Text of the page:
Some of the most widely read segments of the memo are the discussion of management, the curricula vitae of the directors and senior officers, together with an exposition of their compensation. In the startup world nothing is tranquil. Thus, in describing the management team even the disclosure of names may, on occasion, be dicey. Some people will agree to join the officer corps of a startup if and only if the financing is successful. It is permissible, because there is no other solution to denote these individuals as Doctor X and Mister Y. Disclosure of compensation dollars can also be sensitive, but the requirements of the SEC for public offerings are sufficiently specific to indicate the Commission means business. Prudent issuers should fully set forth for all senior employees the terms of the employment agreement, any understandings concerning bonuses, the "parachutes" (i.e., the penalty paid if the employee is dismissed) and the stock arrangements. The investors are likely to zero in on the agreements between the firm and its key managers; the memo should disclose how the managers have had their wagons hitched to the company with non–compete clauses and "golden handcuffs."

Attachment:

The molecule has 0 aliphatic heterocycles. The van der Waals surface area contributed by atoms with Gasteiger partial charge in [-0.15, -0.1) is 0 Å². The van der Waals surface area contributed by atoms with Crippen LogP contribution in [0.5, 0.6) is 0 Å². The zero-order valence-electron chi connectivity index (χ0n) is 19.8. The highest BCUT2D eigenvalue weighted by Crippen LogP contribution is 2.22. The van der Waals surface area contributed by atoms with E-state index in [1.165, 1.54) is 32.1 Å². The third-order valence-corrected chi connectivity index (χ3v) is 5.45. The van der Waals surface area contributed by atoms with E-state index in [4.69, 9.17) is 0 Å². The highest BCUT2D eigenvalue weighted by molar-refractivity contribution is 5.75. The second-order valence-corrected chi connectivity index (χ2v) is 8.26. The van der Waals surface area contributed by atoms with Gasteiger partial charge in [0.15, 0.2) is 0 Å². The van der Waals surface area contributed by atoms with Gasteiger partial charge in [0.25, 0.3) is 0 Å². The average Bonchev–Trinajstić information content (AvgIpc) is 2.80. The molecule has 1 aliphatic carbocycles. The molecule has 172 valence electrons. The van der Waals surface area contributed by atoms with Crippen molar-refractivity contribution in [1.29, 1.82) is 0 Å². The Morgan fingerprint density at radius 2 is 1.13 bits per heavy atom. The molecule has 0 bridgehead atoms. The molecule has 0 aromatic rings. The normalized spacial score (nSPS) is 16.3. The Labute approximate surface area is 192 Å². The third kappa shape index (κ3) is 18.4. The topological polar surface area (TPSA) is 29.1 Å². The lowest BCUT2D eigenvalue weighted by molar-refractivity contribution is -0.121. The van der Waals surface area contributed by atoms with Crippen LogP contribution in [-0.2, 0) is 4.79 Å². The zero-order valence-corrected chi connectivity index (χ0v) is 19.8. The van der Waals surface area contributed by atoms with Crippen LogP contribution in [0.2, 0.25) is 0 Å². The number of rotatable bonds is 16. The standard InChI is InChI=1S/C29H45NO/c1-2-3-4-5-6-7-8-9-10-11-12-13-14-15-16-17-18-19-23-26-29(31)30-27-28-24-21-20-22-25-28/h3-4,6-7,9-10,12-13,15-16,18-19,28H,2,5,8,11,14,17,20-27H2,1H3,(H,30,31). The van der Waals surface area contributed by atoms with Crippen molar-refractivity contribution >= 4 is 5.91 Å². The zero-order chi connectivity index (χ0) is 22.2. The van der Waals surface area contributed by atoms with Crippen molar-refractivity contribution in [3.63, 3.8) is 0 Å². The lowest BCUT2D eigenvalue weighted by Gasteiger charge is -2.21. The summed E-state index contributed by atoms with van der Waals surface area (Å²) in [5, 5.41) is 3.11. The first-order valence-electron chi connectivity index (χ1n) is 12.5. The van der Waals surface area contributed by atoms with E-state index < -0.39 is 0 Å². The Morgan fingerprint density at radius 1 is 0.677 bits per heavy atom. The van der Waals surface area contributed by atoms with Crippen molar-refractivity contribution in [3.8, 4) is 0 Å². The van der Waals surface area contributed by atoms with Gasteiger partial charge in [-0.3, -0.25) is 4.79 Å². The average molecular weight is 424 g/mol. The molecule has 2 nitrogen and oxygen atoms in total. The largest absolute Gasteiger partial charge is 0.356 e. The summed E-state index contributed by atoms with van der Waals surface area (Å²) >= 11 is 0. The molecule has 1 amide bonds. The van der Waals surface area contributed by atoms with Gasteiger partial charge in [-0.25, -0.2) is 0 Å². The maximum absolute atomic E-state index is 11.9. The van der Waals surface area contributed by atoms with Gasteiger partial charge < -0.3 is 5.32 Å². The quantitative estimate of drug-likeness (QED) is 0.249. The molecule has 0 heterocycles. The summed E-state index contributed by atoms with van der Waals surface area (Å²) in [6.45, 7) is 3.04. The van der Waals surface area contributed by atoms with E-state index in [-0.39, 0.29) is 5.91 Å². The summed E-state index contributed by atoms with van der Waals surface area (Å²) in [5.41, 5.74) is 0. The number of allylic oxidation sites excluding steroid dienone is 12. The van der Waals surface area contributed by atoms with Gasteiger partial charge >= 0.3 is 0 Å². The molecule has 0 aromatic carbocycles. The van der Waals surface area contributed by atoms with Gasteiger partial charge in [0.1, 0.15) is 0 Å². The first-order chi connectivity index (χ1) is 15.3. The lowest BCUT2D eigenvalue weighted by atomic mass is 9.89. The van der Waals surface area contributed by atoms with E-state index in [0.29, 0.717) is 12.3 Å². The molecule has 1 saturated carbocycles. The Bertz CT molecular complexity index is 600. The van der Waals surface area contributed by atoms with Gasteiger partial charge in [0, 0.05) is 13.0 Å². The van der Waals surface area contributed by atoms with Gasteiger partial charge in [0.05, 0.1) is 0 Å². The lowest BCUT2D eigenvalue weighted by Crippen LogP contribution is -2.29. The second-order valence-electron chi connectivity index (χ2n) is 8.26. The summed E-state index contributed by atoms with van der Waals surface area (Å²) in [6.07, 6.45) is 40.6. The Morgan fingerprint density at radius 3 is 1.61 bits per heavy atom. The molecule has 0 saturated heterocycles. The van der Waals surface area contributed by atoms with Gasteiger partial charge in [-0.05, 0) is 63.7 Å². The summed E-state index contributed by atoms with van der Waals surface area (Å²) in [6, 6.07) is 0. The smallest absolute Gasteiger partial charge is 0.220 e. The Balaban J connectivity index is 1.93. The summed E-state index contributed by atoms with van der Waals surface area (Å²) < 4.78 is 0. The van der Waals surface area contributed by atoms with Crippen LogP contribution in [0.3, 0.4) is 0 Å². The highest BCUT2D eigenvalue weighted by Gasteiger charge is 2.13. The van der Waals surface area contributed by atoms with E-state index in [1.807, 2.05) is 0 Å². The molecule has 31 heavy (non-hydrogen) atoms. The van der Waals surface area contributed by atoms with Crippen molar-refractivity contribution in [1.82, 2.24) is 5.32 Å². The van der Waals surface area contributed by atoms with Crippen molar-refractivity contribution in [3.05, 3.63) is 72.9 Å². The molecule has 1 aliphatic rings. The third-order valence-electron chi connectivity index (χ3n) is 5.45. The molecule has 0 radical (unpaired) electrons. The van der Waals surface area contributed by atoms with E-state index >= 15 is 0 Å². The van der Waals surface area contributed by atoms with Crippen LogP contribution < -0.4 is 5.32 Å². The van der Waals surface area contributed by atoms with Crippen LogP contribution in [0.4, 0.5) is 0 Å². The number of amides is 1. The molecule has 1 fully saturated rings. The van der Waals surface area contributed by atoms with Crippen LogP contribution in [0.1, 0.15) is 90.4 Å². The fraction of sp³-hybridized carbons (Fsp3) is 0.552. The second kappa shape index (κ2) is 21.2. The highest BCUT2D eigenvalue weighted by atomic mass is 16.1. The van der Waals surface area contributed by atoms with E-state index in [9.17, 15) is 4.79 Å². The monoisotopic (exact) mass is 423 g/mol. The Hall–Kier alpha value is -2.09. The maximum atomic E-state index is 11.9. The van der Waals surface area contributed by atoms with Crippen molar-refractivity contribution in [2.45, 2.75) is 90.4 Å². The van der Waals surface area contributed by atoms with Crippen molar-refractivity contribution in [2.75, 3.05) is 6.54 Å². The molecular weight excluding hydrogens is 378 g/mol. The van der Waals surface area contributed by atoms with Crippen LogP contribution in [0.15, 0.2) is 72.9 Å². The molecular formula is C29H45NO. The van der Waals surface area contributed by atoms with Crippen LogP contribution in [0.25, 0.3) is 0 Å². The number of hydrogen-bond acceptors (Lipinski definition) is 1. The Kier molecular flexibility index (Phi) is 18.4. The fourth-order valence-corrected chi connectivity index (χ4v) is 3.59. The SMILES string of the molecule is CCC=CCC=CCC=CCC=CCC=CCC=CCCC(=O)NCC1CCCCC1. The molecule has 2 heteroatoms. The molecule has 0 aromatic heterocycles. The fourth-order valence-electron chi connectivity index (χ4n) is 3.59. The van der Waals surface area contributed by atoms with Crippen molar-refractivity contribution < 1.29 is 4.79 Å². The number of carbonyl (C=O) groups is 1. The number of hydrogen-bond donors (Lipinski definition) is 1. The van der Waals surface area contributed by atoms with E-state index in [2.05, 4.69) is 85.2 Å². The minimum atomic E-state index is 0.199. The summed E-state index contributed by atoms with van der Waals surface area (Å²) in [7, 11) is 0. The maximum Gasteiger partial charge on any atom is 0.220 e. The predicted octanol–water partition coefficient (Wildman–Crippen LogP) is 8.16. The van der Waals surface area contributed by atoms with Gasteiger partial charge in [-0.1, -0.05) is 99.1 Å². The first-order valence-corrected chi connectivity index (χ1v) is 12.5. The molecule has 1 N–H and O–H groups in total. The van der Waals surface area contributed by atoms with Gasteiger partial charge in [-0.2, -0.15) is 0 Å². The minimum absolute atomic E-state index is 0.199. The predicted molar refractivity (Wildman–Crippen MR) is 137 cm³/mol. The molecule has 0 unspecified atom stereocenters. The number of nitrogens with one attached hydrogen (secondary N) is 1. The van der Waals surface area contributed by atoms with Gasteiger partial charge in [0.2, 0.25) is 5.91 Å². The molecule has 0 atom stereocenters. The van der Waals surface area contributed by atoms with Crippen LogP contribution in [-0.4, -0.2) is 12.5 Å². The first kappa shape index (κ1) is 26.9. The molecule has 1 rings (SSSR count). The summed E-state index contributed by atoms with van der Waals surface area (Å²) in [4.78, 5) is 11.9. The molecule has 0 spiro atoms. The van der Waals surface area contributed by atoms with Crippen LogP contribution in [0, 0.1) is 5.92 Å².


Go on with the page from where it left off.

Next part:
There is a relatively high potential for embarrassment in this section for those charged with due diligence. For some perverse reason, résumés often contain easily checkable lies (X claims a doctorate in chemical engineering from Purdue when he didn't complete the course). Moreover, federal and state laws contain so–called "bad boy" provisions, meaning that disclosures are required and exemptions from registration are not available if anyone connected with the issue (or the issuer) has in the recent past been convicted of crimes or subjected to administrative proceedings which are relevant to the sale of securities. An overlooked felony conviction for mail fraud (particularly if a computer search on the Nexis system would have disclosed it) can be more embarrassing than a phony degree. The importance of the management section is based on the standard mantra amongst Venture Capitalist's, "Bet the jockey and not the horse."